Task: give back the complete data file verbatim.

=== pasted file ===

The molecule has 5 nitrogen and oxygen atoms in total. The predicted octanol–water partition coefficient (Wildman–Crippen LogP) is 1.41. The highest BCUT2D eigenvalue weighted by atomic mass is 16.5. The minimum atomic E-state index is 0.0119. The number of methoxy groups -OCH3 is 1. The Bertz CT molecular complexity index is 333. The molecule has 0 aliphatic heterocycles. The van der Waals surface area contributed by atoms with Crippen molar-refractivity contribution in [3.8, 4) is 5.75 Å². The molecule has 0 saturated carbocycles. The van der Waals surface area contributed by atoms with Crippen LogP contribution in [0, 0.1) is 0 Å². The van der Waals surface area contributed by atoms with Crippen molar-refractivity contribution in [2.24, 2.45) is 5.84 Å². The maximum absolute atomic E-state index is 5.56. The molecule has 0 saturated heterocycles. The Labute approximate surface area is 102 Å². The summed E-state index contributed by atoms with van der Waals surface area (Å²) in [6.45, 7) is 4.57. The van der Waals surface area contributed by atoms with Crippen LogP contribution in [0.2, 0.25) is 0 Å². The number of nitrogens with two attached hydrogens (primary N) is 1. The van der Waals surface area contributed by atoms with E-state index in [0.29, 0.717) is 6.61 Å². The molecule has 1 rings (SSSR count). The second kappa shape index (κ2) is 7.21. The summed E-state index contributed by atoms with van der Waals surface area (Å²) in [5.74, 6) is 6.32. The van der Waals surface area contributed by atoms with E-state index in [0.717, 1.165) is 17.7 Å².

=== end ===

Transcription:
The molecule has 5 nitrogen and oxygen atoms in total. The predicted octanol–water partition coefficient (Wildman–Crippen LogP) is 1.41. The highest BCUT2D eigenvalue weighted by atomic mass is 16.5. The minimum atomic E-state index is 0.0119. The number of methoxy groups -OCH3 is 1. The Bertz CT molecular complexity index is 333. The molecule has 0 aliphatic heterocycles. The van der Waals surface area contributed by atoms with Crippen molar-refractivity contribution in [3.8, 4) is 5.75 Å². The molecule has 0 saturated carbocycles. The van der Waals surface area contributed by atoms with Crippen LogP contribution in [0, 0.1) is 0 Å². The van der Waals surface area contributed by atoms with Crippen molar-refractivity contribution in [2.24, 2.45) is 5.84 Å². The maximum absolute atomic E-state index is 5.56. The molecule has 0 saturated heterocycles. The Labute approximate surface area is 102 Å². The summed E-state index contributed by atoms with van der Waals surface area (Å²) in [6.45, 7) is 4.57. The van der Waals surface area contributed by atoms with Crippen LogP contribution in [0.2, 0.25) is 0 Å². The number of nitrogens with two attached hydrogens (primary N) is 1. The van der Waals surface area contributed by atoms with E-state index in [0.29, 0.717) is 6.61 Å². The molecule has 1 rings (SSSR count). The second kappa shape index (κ2) is 7.21. The summed E-state index contributed by atoms with van der Waals surface area (Å²) in [5.74, 6) is 6.32. The van der Waals surface area contributed by atoms with E-state index in [0.717, 1.165) is 17.7 Å².